I split the DIP into two 4-pin SIPs, soldered wire to one, and then tried running the fan with a 9v battery. It wouldn't.
I did, however, have another, closer look at the motherboard. Lo and behold, mirabile visu, what did I see but another fan connector on the opposite side of the motherboard from the one I've been using?
In the past year I have been having an increasing amount of trouble with seeing things up close. I need bifocals, so it took me a few moments and a flashlight to figure out that the plug was labeled "FRONT FAN".
...the fan does not even turn when plugged in there. *whimper*
The rear case fan, when I turned the power on, began ramping up its speed until it was fain to howling. On the other hand, that noise is at least muffled by being under the desk, in back.
But it was getting on towards therapy time, so I had to table the matter and put the computer in sleep mode.
Mail came just as I was getting ready to go out the door, and what was in the mail but my Kindle? Chuckling, I took it with me so I could open the box and fondle it with minimal delay.
Now the computer's been running for a good 10 minutes while I started this blog post and ate the burrito I picked up for dinner from Super Burrito!, and the computer has thus far remained nice and quiet.
We'll see if this continues.
In any event, the heat sink/fan combo has to go back to CompUSA relatively soon, so I get to make that drive again. They're predicting 4-8 inches of snow, so it will probably not be tomorrow.
The auxiliary fan I put in the expansion slot has blue LEDs that light up when it's on. This is completely invisible from outside the case. Maybe I ought to put a window in the side panel so one can see the blinkenlights...if he's under the desk.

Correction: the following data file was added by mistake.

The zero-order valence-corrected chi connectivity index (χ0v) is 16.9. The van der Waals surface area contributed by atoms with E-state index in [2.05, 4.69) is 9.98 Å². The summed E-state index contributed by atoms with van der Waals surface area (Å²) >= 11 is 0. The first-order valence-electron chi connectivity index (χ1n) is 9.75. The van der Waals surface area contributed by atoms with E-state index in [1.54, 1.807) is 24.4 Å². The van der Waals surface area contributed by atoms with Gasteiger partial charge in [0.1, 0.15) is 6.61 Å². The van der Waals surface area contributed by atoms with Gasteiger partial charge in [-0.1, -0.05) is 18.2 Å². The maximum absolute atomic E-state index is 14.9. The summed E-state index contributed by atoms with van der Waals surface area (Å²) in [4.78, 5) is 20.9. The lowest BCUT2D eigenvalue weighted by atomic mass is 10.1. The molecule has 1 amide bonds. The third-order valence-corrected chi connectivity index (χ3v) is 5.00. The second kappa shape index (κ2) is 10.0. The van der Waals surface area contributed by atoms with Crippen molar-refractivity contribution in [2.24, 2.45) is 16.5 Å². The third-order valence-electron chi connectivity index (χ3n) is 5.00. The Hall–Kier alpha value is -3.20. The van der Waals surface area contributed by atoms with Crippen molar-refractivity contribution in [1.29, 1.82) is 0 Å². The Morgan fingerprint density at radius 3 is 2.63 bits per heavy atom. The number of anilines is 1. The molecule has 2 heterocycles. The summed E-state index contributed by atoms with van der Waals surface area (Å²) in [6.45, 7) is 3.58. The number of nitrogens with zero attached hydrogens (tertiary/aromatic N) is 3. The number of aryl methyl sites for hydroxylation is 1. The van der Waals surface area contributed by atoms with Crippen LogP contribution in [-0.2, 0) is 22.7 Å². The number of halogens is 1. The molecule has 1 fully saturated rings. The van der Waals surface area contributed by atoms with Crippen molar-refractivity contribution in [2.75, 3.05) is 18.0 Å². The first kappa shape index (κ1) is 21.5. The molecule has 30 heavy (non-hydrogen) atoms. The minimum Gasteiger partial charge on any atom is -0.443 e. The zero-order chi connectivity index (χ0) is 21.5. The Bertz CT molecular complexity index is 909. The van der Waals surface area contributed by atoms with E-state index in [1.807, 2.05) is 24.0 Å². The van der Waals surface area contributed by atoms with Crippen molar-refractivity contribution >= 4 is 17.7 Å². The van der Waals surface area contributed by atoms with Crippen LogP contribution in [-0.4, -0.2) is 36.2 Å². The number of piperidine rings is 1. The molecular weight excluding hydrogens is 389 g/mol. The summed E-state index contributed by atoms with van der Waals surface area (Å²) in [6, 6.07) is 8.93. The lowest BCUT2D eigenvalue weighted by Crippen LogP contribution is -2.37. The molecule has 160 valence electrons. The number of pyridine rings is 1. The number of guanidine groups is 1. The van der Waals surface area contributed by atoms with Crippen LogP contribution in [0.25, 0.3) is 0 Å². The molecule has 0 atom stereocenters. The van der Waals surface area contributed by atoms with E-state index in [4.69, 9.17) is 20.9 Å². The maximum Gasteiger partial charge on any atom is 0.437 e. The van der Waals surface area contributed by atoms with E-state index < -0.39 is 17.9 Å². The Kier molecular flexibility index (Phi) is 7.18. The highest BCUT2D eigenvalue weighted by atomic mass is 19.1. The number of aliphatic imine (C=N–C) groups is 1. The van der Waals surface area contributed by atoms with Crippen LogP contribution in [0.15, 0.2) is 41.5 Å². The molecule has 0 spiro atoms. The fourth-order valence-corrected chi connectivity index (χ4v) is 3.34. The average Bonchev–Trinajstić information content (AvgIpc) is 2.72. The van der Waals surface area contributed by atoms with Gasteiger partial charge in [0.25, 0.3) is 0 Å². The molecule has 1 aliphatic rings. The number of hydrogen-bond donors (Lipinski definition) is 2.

As for the Kindle, it's cold-soaked pretty thoroughly. I need to let it warm up for at least 4 hours (8 would be better) before I even try turning it on.
Neat thing: the e-ink screen is displaying an instruction to plug the thing into a computer's USB port to charge it. Nice: no sticker needed, because e-ink only uses power when the image is being changed.
I'll write more about it when I've had a chance to fiddle with it.
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Oh: while at CompUSA I saw a really awesome computer case. It had a SATA drive dock built into the top of the case, so you could just hot-swap in an SATA drive if, for example, you wanted to back something up.
If I ever win the lottery, I'm going to build a bitch of a machine...and it'll have to be in a different room because it'll require so much f-ing cooling. *sigh*